- So far, so good: The Steelers are hosting their rookie minicamp at the UPMC Rooney Sports Complex this weekend, three days of instruction and introduction into what the team is all about. So far Coach Mike Tomlin likes what he sees from the group that includes all of the team's draft picks, undrafted rookie free agents, and tryout players.
"It's a good instructional weekend here with these young people," said Tomlin. "Getting a lot of work done. Some guys are having an opportunity to try out and show what they are capable of. Others are getting acclimated to our environment because we've either drafted them or signed them as free agents. They are just trying to get up to speed as quickly as they can in terms of what we are culturally, what we're asking them to learn, and lastly trying to execute to a certain degree in this setting. Thus far it's been good, but not trying to measure it too much. Just trying to make good use of the time with the young people and trying to get an evaluation on the ones we don't have commitments with."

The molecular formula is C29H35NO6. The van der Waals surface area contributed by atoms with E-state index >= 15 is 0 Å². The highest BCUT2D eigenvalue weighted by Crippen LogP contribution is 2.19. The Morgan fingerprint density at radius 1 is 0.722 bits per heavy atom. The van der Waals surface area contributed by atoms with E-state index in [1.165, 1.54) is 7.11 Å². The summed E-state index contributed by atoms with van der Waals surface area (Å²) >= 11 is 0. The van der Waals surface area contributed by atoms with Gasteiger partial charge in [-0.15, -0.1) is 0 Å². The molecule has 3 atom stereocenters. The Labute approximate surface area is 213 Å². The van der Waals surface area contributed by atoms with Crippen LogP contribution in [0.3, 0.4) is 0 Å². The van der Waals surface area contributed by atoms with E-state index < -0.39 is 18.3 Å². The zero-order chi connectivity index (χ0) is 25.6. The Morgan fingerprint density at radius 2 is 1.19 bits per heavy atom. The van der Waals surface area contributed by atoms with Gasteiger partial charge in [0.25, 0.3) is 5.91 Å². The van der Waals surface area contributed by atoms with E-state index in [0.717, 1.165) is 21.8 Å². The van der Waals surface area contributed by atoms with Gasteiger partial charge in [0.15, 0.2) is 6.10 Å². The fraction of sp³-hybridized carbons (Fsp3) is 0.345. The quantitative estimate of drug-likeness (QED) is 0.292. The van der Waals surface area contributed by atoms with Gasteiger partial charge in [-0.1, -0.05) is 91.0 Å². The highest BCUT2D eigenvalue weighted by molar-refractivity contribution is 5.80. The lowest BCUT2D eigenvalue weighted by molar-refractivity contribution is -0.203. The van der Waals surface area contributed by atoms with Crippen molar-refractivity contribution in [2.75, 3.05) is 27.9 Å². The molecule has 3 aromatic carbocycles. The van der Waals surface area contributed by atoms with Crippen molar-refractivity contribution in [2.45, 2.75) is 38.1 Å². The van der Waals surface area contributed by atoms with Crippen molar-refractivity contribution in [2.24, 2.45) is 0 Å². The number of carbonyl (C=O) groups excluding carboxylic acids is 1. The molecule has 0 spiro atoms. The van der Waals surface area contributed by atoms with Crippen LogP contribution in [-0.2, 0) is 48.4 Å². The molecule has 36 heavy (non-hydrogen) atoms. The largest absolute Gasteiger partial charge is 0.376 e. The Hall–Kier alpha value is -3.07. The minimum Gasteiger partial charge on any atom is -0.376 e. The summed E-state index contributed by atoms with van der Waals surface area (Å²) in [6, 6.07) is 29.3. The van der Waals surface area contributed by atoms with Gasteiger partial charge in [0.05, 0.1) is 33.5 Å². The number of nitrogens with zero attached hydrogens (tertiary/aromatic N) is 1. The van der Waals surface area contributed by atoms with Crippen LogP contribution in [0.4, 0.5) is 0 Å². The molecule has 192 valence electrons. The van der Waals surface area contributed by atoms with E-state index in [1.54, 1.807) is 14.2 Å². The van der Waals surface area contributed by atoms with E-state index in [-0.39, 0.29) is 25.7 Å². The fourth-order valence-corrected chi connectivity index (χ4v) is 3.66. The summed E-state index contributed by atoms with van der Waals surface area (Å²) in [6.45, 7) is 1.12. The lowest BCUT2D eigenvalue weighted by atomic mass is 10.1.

Steelers' rookies take the field for rookie minicamp.
What they look for:** Rookie minicamp is three days of information flying at the players. They are getting their first dip into the playbook, and then quickly have to turn it around on the field. That's something the coaches are well aware of, especially being that it's "football in shorts," and use the three days not to evaluate how they have picked things up so far, but basically what they bring to the table in general.
"We can evaluate their overall pedigree," said Tomlin. "By that I mean how they move, the manner in which they move, the manner in which they control their bodies. Those are some things you can't coach and those are obviously things we value. That shows up in drill work, it shows up even in this setting, in the controlled setting we're in right now. Those God-given things usually show up, and that's what we're looking for."
On their own: The three days of rookie minicamp also give the players an opportunity to learn without veteran players who know the system inside and out alongside them, something that will come soon enough when OTAs begin on May 24.
"It's an important part of the process," said Tomlin. "The process has to start somewhere, and it's a good atmosphere from a teaching standpoint, when they get a chance to do it collectively without the veteran players."